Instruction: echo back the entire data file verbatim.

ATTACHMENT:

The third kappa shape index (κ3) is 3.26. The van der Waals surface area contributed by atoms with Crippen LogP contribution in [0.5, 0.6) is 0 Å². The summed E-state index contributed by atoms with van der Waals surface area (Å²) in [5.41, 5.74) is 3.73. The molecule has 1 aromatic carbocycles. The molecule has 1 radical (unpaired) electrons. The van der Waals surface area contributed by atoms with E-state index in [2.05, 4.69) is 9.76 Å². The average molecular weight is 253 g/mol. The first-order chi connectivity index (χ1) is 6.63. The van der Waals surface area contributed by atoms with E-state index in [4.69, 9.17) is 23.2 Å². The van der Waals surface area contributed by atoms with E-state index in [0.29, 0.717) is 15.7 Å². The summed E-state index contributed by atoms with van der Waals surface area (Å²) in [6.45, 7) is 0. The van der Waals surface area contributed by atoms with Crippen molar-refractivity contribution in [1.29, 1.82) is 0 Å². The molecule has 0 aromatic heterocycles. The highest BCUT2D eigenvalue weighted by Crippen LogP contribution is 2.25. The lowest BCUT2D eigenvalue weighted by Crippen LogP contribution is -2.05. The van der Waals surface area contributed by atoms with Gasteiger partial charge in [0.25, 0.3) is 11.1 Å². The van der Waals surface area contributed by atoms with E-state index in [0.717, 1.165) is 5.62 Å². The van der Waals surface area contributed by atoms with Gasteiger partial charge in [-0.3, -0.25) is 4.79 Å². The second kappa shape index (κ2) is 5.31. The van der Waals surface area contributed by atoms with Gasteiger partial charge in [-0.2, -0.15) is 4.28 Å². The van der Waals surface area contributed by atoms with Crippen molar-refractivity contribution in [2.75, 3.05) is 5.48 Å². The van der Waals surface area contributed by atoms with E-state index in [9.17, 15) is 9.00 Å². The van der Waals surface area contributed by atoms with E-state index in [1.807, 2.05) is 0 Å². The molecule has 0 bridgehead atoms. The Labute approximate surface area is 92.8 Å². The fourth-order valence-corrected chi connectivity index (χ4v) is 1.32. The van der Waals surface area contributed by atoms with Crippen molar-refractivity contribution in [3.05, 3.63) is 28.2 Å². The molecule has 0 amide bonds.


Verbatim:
The third kappa shape index (κ3) is 3.26. The van der Waals surface area contributed by atoms with Crippen LogP contribution in [0.5, 0.6) is 0 Å². The summed E-state index contributed by atoms with van der Waals surface area (Å²) in [5.41, 5.74) is 3.73. The molecule has 1 aromatic carbocycles. The molecule has 1 radical (unpaired) electrons. The van der Waals surface area contributed by atoms with E-state index in [2.05, 4.69) is 9.76 Å². The average molecular weight is 253 g/mol. The first-order chi connectivity index (χ1) is 6.63. The van der Waals surface area contributed by atoms with E-state index in [4.69, 9.17) is 23.2 Å². The van der Waals surface area contributed by atoms with E-state index in [0.29, 0.717) is 15.7 Å². The summed E-state index contributed by atoms with van der Waals surface area (Å²) in [6.45, 7) is 0. The van der Waals surface area contributed by atoms with Crippen molar-refractivity contribution in [1.29, 1.82) is 0 Å². The molecule has 0 aromatic heterocycles. The highest BCUT2D eigenvalue weighted by Crippen LogP contribution is 2.25. The lowest BCUT2D eigenvalue weighted by Crippen LogP contribution is -2.05. The van der Waals surface area contributed by atoms with Gasteiger partial charge in [0.25, 0.3) is 11.1 Å². The van der Waals surface area contributed by atoms with E-state index in [0.717, 1.165) is 5.62 Å². The van der Waals surface area contributed by atoms with Gasteiger partial charge in [-0.3, -0.25) is 4.79 Å². The second kappa shape index (κ2) is 5.31. The van der Waals surface area contributed by atoms with Gasteiger partial charge in [-0.2, -0.15) is 4.28 Å². The van der Waals surface area contributed by atoms with Crippen molar-refractivity contribution in [2.75, 3.05) is 5.48 Å². The van der Waals surface area contributed by atoms with E-state index in [9.17, 15) is 9.00 Å². The van der Waals surface area contributed by atoms with E-state index in [1.807, 2.05) is 0 Å². The molecule has 0 bridgehead atoms. The Labute approximate surface area is 92.8 Å². The fourth-order valence-corrected chi connectivity index (χ4v) is 1.32. The van der Waals surface area contributed by atoms with Crippen molar-refractivity contribution in [3.05, 3.63) is 28.2 Å². The molecule has 0 amide bonds.